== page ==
Another book indebted to relics of the past for a story line is Bruce Chatwin's In Patagonia . Its opening is simple enough and its premise clear. "In my grandmother's dining-room there was a glass-fronted cabinet and in the cabinet a piece of skin." So enthralled was the author by this artifact that he holds it responsible for his earliest memories. Indeed, the ridicule he suffered at the hands of his peers and teachers derived from his falsely naming the animal a brontosaurus, as his family had called it. When he becomes of age and gets the opportunity, Chatwin sets out in search of the fabled brontosaurus and the heroic sailor who discovered it - his grandmother's cousin Charley Milward.
Without any type of goal towards which to drive the plot development, a story fails by its very definition. On one level, then, Chatwin's is simply an account about one man's quest to reclaim his past. To this end, the piece of skin serves as both a physical and intellectual clue. Chatwin has seen the artifact and knows it exists. At the same time, his contact with it has been minimal, and the resultant experiences have raised more questions than they have answered. In undertaking the quest, Chatwin seeks to develop for himself a construction of the past that is personally meaningful.
Of equal importance, however, is Chatwin's ability to expand the theme beyond his own personal scope. To his credit as a writer and observer, he shows the importance which having roots holds for man on a near-universal level. Chatwin consistently draws our attention to the sense of history and eagerness to make personal connections which remains endemic to the human condition. As we see from the following example, identification with the past and its rich and gloried tradition proves a source of comfort even when such distinctions seem foolish or out of context:
'This is an Englishman', one of them said.
'A Scotsman,' I corrected.
'Si, soy Escocés,' said Robbie Ross. He had no words of English.
'Mi Patria es la Inglaterra misma. '
For him England and Scotland were an indivisible blur. He shouldered the brunt of the hard work and was target for theothers' witticisms.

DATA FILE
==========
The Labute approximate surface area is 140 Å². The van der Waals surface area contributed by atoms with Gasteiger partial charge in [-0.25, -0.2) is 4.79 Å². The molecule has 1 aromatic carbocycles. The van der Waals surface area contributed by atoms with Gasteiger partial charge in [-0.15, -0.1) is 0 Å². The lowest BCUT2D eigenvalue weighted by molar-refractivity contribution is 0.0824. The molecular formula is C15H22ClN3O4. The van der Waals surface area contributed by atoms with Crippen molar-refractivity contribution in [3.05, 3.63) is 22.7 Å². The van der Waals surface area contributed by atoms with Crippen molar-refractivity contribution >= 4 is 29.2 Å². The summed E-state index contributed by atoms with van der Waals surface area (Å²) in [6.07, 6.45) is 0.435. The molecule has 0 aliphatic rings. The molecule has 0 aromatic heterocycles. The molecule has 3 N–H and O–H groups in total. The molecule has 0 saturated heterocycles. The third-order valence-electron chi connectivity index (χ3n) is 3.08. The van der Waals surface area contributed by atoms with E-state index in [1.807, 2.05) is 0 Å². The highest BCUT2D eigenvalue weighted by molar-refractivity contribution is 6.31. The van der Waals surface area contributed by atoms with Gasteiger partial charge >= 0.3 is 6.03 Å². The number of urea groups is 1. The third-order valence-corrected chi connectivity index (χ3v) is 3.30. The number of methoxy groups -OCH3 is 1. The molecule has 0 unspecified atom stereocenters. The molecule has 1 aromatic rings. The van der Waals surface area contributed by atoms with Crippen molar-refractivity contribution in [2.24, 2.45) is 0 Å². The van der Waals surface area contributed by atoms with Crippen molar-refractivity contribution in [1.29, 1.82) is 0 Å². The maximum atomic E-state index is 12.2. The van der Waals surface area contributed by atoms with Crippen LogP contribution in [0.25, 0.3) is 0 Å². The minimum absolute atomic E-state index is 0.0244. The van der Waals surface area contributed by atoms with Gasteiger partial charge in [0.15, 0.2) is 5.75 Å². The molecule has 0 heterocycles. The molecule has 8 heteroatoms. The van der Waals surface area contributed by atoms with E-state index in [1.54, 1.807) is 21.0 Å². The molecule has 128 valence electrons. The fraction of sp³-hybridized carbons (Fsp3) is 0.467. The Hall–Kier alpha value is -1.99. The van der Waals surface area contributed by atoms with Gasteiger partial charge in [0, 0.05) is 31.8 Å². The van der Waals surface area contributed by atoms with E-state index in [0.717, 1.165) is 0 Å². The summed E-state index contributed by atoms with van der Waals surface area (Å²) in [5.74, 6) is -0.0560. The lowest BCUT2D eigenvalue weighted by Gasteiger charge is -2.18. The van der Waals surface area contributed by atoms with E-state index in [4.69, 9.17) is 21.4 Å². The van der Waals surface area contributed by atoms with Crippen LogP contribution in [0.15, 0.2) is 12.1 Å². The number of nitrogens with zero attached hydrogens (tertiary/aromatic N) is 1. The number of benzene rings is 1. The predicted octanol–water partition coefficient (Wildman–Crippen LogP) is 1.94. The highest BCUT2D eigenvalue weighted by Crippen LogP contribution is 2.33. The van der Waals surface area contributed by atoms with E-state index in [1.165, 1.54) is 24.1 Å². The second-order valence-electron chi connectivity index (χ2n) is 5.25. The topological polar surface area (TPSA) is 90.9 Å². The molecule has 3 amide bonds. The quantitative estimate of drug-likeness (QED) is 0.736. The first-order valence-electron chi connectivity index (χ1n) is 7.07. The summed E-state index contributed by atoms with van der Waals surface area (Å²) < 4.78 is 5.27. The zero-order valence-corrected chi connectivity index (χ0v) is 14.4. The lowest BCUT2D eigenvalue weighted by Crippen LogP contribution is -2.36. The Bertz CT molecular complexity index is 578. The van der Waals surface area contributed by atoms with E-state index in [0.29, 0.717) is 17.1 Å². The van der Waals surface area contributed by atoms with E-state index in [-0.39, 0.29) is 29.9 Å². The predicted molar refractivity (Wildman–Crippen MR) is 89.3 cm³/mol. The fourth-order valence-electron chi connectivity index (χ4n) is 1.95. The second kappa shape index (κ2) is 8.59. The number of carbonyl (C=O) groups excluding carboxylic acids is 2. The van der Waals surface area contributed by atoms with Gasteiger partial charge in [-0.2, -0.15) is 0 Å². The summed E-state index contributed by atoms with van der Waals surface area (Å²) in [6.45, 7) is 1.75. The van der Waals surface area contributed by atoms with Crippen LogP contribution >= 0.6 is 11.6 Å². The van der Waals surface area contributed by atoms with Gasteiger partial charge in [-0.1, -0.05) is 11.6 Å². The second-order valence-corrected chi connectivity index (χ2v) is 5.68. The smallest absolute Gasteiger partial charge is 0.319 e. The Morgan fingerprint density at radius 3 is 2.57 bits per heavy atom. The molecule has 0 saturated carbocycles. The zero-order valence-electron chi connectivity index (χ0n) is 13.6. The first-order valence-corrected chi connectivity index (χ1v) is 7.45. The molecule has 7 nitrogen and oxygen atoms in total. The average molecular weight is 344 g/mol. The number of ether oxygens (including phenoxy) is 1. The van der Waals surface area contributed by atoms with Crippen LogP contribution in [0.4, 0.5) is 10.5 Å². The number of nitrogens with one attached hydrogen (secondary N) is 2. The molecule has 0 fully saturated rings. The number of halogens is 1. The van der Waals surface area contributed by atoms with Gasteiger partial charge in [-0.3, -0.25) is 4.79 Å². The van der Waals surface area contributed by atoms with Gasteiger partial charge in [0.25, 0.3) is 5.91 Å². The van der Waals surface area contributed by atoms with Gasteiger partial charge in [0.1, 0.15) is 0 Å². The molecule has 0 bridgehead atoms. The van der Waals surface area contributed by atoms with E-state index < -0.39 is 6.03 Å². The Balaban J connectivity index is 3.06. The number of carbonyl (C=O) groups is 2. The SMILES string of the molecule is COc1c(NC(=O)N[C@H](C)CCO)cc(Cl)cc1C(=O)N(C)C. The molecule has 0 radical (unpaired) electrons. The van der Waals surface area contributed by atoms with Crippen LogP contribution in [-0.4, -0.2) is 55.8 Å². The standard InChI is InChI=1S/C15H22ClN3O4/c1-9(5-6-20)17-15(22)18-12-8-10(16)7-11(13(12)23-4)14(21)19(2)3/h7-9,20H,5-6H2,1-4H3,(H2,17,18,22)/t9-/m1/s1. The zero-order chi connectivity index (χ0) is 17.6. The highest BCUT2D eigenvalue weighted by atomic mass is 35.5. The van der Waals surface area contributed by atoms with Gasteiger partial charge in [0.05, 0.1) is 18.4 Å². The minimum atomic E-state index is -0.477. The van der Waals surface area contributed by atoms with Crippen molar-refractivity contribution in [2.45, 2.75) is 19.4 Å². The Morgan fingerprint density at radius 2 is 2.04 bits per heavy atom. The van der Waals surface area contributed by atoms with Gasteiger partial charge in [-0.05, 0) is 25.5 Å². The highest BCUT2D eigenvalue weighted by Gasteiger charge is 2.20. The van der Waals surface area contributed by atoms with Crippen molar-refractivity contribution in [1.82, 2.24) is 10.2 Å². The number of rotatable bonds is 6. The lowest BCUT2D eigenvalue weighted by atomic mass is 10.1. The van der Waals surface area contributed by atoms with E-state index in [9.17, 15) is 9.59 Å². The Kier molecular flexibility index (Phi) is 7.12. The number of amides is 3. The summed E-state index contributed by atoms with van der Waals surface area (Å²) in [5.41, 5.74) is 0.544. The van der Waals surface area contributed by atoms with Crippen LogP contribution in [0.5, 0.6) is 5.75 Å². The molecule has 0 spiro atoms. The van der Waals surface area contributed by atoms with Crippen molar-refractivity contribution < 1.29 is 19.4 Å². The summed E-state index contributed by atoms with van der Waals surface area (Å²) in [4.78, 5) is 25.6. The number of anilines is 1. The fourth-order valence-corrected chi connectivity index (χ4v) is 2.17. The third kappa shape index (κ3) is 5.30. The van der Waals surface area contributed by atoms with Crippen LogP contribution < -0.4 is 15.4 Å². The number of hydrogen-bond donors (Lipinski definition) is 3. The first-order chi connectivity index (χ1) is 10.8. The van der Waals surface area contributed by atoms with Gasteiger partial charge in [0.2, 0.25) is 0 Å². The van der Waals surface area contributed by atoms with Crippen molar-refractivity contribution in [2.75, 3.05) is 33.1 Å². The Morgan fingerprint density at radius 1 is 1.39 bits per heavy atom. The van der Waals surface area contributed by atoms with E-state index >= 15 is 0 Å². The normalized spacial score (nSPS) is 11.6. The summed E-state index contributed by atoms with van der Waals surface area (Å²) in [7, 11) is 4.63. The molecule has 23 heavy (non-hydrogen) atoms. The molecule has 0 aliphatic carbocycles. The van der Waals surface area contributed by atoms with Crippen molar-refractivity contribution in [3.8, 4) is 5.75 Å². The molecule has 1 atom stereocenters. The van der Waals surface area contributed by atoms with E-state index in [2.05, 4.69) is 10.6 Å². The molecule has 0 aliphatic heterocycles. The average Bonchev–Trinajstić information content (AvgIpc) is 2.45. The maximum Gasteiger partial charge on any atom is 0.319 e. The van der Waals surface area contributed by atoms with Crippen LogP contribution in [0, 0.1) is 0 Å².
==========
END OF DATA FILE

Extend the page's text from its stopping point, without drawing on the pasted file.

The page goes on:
With this exchange, Chatwin exposes a Catch-22 in man's efforts to counteract his isolation and the resulting prejudices engendered by such attempts.
As the book progresses, however, we become increasingly aware of the ambiguous nature of the past which we use to define our present lives. This is done by acknowledging and developing differing sides of the same story. In fact, a significant portion of the book devotes itself solely towards shedding light upon three romantic mythical figures of the Patagonian past: Charley Milward, Charles Darwin, Butch Cassidy. As we see from the multifarious and often conflicting points of view expressed, our histories are interwoven. Man does not live in a vacuum; the gains made in a self-aggrandized past come at the expense of another group. Losses, however, and that which would serve to shame, have a way of slithering into the recesses of the mind, forgotten and rarely acknowledged.
History thus seems a confusing prospect and its actualities elude us, a constant source of contention. In this context artifacts and buried remains take on their greatest utility for man. They become trophies of the past, important only for the significance which we attach to them. Chatwin writes, "There was, however, a point at which the extinct beast merged with the living beast and the beast of the imagination. There were five contenders" (189). He then documents the nearly dozen parties who had been trying to hypothesize the animal's true place in history. The theory that won out would thus construct a reality upon which all mankind depends. As though the world is a courtroom, skin and bones become pieces of evidence marshalled in favor of one biased theory or another.
Finally, the Patagonian landscape lends a hand in clearly elucidating Chatwin's agenda. The region provides a time-honored setting in which a man may search for his past. Significantly, among the many who did so was Darwin, whose musings on the matter drastically perhaps irrevocably altered mankind's conception of natural history. Of equal import for Chatwin is the nature of Patagonia, which itself exists enhanced by confusion. Faced with a long tradition of colonizing under different cultures and serving as an accepting frontier for people of so many nations, Patagonia stands as a testament to the inadequacies of historical absolutism. In Patagonia , perhaps more than in any other place, events are seen through rose-colored lenses. Chatwin takes advantage of the situation and parallels the structure of the story accordingly, juxtaposing short, often culturally-loaded accounts of events whose interconnections are rarely apparent upon first glance. As in life, the reader is left to fashion for himself a coherent, meaningful reality out of such disparate events. To do so, he will necessarily call upon his own personal worldview.